Shaping the conversation on the future of UK trade

FacebookTwitterLinked-in
Latest News
Coronavirus illustration
COVID-19 and Africa: Leading African policymakers reflect on the pandemic
Image of the Palace of Westminster as seen from the opposite side of the River Thames
A crucial opportunity for UK trade reform as the Trade Bill enters the House of Lords
Emily Jones examines next steps in UK Free Trade Agreements

As the United Kingdom enters a new era of trade after leaving the European Union, the government must now develop a strategic trade policy that balances multiple stakeholder priorities. This task has become yet more pressing in light of the challenge of COVID-19 economic recovery. Emily Jones, Director of the Global Economic Governance Programme and Associate Professor in Public Policy at the Blavatnik School, has been working to define and address the major concerns, challenges and opportunities around UK trade policy. She has also worked with colleagues at the Blavatnik School to bring together academics, policymakers, business representatives and other stakeholders to engage on this important issue.

  • On 21 January, Emily moderated a workshop on the future of UK trade policy co-hosted by the Blavatnik School of Government and the International Chamber of Commerce UK. The workshop facilitated a stakeholder dialogue between UK business organisations, trade unions, and consumer and civil society groups. It resulted in broad consensus on diverse issues, including: increasing the transparency of trade negotiations; restructuring and reforming the nature of stakeholder engagement and consultation; and aligning UK trade policy with other priorities in the areas of economic recovery, human rights and climate action and sustainability.
  • On 26 January, Emily provided evidence to the UK's All-Party Parliamentary Group (APPG) for Trade and Export Promotion. In submitting evidence to the APPG, Emily highlighted three areas of UK trade policy: parliamentary scrutiny, engagement with devolved administrations and stakeholder consultation.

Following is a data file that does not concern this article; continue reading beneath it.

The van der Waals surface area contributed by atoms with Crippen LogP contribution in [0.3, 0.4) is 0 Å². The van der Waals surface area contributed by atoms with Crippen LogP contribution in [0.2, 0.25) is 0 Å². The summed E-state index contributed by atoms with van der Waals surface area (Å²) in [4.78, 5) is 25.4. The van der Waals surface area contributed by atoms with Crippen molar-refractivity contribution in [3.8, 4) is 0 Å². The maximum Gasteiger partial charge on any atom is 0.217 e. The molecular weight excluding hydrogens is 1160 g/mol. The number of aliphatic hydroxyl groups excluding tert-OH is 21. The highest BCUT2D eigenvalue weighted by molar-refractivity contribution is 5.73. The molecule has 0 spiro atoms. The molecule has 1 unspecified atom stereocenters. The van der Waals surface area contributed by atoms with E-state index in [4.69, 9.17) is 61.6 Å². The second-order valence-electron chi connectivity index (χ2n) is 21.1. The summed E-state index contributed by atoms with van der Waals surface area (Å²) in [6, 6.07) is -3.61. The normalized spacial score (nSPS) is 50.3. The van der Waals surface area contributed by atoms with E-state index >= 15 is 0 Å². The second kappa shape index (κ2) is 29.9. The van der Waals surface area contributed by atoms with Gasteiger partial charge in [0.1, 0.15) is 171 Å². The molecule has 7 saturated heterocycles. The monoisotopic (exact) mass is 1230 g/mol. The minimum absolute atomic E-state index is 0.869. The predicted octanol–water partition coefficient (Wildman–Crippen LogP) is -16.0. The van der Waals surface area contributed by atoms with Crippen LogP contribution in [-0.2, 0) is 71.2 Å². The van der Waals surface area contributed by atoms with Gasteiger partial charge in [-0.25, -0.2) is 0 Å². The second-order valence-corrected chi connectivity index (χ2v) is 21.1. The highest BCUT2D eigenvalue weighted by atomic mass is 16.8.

• On 27 January, Emily gave oral evidence to the International Trade Committee alongside a number of experts and business representatives as part of the committee's inquiry into digital trade and data.
  • On 27 January, the Global Economic Governance Programme and Digital Pathways at Oxford co-hosted – with the International Chamber of Commerce UK and Open Rights Group – a multi-stakeholder workshop on the ‘Implications of digital trade provisions in UK trade agreements’. The UK government has identified digital trade as a priority for its 'Global Britain' trade agenda, but has yet to set out how it will approach this complex area of trade policy. The workshop tackled a number of points of concern that were identified by Emily Jones and her research team and allowed representatives of different stakeholder groups to share their aspirations and concerns about digital trade, in addition to practical ideas of what the UK government might do.

This work arises from activities funded by Research England’s Strategic Priorities Fund allocation to the University of Oxford.

Read the news story on the Blavatnik School of Government website for more information about Emily's work on the future of UK trade policy.